"The future of surgery is not about blood and guts; the future of surgery is about bits and bytes.”
/Dr. Richard Satava/

Thursday, January 13, 2011

Intuitive's da Vinci simulator

Having realized the potential in robotic surgery training, Intuitive has released its portable da Vinci Skills Simulator, which can be attached to a da Vinci Si system. 
  • "The straightforward set-up allows users to practice unassisted or with supervision, according to their preference.     
  • Built-in metrics enable users to assess skills, receive real-time feedback and track progress.     
  • Administrative tools let users structure their own curriculum to fit with other learning activities in their institution.     
  • The open architecture of the system software allows for the future development and incorporation of additional practice modules."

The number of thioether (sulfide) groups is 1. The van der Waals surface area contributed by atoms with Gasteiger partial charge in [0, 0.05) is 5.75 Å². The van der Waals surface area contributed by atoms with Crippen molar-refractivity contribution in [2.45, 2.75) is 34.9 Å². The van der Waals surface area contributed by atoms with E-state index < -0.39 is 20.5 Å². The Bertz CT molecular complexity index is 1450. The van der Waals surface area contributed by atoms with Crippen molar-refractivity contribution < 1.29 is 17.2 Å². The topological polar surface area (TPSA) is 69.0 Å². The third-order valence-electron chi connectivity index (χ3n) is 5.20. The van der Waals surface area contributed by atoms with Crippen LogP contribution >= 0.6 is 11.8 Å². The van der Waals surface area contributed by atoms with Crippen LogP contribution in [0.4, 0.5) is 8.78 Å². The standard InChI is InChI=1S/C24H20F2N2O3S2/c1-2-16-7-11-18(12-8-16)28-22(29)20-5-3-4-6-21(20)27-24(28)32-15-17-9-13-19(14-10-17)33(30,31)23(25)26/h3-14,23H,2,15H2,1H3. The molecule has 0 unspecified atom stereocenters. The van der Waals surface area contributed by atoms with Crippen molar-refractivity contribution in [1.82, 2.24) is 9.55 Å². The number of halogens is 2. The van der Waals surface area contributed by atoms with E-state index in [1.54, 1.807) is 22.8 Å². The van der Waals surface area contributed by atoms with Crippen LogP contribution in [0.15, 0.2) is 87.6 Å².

The exercises include:
  • EndoWrist Manipulation
  • Camera handling and Clutching
  • Fourth Arm Integration
  • System Settings
  • Energy and Dissection
  • Full exercise list is here

A short video of the simulator can be found here. The official brochure is here.

Tuesday, January 11, 2011


The "Surgeon’s Operating Force-feedback Interface Eindhoven" (Sofie) is a surgical robot developed at the Eindhoven University of Technology.

TU/e researcher Linda van den Bedem developed a compact surgical robot (with the Dept. of ME), integrating force feedback to allow the surgeon to feel what s/he is doing. Tactile feedback is provided in the master side joysticks. This counter pressure enables a surgeon to feel exactly what force he applies when making a suture or pushing aside a bit of tissue. Sofie is quite compact, and hence less of an obstacle in the operating theater and above the patient. Its small dimensions come with an added bonus: the slave can be mounted on the operating table. This averts the need of resetting everything when the operating table and the patient are moved or tilted. Further, Sofie makes it possible to approach an organ from different sides and can even operate 'around the corner'.

Monday, January 3, 2011